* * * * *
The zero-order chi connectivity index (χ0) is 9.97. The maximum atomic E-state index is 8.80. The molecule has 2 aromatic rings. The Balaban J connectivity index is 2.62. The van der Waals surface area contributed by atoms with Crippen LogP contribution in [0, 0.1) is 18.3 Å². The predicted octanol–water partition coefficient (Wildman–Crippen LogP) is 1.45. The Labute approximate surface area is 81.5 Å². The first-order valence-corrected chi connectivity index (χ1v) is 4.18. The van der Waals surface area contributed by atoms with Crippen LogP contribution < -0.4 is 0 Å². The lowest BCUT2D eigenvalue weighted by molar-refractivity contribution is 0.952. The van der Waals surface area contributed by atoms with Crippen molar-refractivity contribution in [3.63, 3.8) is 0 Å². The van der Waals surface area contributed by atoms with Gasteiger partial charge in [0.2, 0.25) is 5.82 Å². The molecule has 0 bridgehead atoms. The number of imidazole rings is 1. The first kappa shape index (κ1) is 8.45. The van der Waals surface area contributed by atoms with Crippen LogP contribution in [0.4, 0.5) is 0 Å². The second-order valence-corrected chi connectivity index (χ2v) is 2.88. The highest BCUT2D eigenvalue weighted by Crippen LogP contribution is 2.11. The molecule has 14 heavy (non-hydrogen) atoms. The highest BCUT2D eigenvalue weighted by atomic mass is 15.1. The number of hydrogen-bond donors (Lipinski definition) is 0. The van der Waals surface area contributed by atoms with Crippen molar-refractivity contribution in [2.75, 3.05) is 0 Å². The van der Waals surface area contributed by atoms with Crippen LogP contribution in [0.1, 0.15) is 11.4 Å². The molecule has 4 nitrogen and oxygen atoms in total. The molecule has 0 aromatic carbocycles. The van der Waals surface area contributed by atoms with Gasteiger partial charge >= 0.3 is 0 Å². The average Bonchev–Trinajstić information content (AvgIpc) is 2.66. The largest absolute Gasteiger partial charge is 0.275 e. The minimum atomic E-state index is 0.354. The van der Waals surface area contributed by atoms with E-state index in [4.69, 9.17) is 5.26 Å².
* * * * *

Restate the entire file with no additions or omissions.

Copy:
The zero-order chi connectivity index (χ0) is 9.97. The maximum atomic E-state index is 8.80. The molecule has 2 aromatic rings. The Balaban J connectivity index is 2.62. The van der Waals surface area contributed by atoms with Crippen LogP contribution in [0, 0.1) is 18.3 Å². The predicted octanol–water partition coefficient (Wildman–Crippen LogP) is 1.45. The Labute approximate surface area is 81.5 Å². The first-order valence-corrected chi connectivity index (χ1v) is 4.18. The van der Waals surface area contributed by atoms with Crippen LogP contribution < -0.4 is 0 Å². The lowest BCUT2D eigenvalue weighted by molar-refractivity contribution is 0.952. The van der Waals surface area contributed by atoms with Crippen molar-refractivity contribution in [3.63, 3.8) is 0 Å². The van der Waals surface area contributed by atoms with Gasteiger partial charge in [0.2, 0.25) is 5.82 Å². The molecule has 0 bridgehead atoms. The number of imidazole rings is 1. The first kappa shape index (κ1) is 8.45. The van der Waals surface area contributed by atoms with Crippen LogP contribution in [0.4, 0.5) is 0 Å². The second-order valence-corrected chi connectivity index (χ2v) is 2.88. The highest BCUT2D eigenvalue weighted by Crippen LogP contribution is 2.11. The molecule has 14 heavy (non-hydrogen) atoms. The highest BCUT2D eigenvalue weighted by atomic mass is 15.1. The number of hydrogen-bond donors (Lipinski definition) is 0. The van der Waals surface area contributed by atoms with Crippen molar-refractivity contribution in [2.75, 3.05) is 0 Å². The van der Waals surface area contributed by atoms with Crippen LogP contribution in [0.1, 0.15) is 11.4 Å². The molecule has 4 nitrogen and oxygen atoms in total. The molecule has 0 aromatic carbocycles. The van der Waals surface area contributed by atoms with Gasteiger partial charge >= 0.3 is 0 Å². The average Bonchev–Trinajstić information content (AvgIpc) is 2.66. The largest absolute Gasteiger partial charge is 0.275 e. The minimum atomic E-state index is 0.354. The van der Waals surface area contributed by atoms with E-state index in [4.69, 9.17) is 5.26 Å².